The third game is coming out and I thought once more, “Time to put down a Blight!” But then again I realized, no, not at all. There will be no blight. I will fight no archfiend. There is an inquisition with the major story line consisting of fending off dragons and bringing peace to a war between mage and templar. The dark spawn will appear as a scattered monstrosity which wanders the caverns below the earth, but at the end of the day they are not organized nor a true threat to humanity. They will just be a threat to a quest or two where you must cut through them to reach your goal. If you hadn’t entered the tunnels of the dwarves, you likely never would even fight them.

I understand that is long winded for an anecdote, but often times we read fiction, watch a show, or play a game in which we are experiencing a once in a life time (sometimes several generations) event. It isn’t the every day. In Exalted, you play as demigods, more or less. There are only about a thousand of them on the planet which holds many millions, but encountering Exalted and other super powerful beings is the normal for your characters. The average peasant likely never runs into more than a spirit of earth, and they probably have no idea when the interaction occurs.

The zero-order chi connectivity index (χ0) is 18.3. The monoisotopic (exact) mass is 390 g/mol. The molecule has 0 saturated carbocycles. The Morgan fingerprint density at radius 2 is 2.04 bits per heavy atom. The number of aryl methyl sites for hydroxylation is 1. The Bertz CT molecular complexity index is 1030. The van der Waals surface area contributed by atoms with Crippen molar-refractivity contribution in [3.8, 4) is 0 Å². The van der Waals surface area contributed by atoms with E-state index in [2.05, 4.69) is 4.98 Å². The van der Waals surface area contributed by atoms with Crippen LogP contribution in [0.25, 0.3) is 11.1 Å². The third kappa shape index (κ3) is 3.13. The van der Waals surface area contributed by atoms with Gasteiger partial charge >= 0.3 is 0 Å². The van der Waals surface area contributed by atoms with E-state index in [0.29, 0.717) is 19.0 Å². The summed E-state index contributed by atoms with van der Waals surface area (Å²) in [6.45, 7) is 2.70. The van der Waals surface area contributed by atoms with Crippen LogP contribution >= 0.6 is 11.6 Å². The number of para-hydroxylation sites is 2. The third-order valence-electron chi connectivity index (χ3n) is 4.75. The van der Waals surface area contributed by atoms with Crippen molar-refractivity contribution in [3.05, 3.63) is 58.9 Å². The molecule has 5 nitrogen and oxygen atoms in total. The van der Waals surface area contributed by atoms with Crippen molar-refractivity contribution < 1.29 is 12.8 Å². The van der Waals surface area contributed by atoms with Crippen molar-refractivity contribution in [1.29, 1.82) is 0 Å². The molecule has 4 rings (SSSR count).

I am seriously asking, would it weaken the book if these events didn’t happen? If everything happened as normal peasants doing their thing? In the story I’m writing, you follow two farmers. There is a world altering event, basically an undead plague a bit similar to the Blight, but the farmers don’t really factor into it. They are on the fringe, they survive it, but no more than anything else they had done. Hopefully it won’t leave people thinking “There has to be another Rising in the next book!” Is that a good thing? Or should that freak occurrence truly become a hallmark of my story? Truly I don’t wish people to forget it, but I want the love of these two individuals to be more important than some undead insurrection.